The two officials spoke on condition of anonymity because they were not authorized to discuss the matter. One of the officials said the deal would be submitted to Congress for approval soon.
The State Department declined to comment.
The deal would allow the two countries to exchange nuclear energy technology, engage in joint commercial nuclear power ventures and collaborate on nonproliferation goals. Coming on the heels of the nuclear arms reduction treaty that Obama and Russian President Dmitry Medvedev signed last month, it's the latest indication of Obama's attempts to reset relations with Russia.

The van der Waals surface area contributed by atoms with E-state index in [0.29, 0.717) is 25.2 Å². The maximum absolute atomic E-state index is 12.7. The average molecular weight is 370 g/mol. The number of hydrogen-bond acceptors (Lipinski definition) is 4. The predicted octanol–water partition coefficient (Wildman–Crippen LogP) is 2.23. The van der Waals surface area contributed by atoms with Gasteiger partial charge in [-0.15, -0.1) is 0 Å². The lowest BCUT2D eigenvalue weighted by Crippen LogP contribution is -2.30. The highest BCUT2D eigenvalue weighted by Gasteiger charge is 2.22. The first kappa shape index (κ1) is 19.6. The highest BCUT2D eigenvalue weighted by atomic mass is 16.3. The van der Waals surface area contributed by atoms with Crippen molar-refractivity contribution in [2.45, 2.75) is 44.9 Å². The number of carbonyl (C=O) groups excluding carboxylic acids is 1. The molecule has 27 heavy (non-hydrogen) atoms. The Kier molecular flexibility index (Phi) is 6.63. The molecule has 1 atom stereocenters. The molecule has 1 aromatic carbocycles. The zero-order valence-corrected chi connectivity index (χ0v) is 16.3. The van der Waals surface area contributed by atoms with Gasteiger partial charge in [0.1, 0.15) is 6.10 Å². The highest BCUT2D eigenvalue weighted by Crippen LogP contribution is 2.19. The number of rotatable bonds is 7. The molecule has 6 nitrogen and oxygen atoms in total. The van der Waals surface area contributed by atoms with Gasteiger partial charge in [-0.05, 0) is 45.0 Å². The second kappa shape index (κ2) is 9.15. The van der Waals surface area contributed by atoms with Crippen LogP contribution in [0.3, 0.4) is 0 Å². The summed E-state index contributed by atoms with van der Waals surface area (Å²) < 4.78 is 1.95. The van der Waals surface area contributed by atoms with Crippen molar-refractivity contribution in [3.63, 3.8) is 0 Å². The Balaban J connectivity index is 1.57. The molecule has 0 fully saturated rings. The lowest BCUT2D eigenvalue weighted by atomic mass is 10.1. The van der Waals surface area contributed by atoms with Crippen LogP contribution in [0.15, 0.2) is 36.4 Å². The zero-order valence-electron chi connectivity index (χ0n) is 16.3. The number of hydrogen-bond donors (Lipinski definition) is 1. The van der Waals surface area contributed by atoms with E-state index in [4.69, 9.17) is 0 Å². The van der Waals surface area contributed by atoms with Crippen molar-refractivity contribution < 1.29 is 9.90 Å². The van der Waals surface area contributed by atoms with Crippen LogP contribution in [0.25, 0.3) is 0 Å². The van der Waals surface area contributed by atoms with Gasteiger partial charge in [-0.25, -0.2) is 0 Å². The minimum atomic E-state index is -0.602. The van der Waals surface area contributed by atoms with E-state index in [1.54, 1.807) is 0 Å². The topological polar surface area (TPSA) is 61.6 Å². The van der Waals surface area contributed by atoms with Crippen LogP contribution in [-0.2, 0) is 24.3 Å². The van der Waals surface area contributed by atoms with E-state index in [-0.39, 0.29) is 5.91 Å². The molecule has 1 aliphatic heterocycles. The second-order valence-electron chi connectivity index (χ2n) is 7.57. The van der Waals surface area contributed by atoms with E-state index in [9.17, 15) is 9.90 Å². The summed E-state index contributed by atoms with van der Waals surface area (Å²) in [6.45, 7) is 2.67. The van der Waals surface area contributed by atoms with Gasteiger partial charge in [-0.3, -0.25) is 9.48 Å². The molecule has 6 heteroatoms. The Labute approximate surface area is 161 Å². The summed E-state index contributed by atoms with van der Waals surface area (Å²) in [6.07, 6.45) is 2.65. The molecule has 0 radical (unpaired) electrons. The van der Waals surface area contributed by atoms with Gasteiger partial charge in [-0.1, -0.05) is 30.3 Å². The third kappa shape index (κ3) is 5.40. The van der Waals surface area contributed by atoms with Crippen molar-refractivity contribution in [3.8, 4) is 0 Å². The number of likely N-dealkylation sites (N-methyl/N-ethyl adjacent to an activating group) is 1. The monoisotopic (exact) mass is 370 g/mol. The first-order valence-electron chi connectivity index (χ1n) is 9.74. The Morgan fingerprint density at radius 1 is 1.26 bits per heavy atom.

Bush had submitted the deal to Capitol Hill in 2008 but withdrew it after Russia invaded its tiny, West-leaning neighbor, citing Russia's actions toward Georgia in his formal notice to Congress.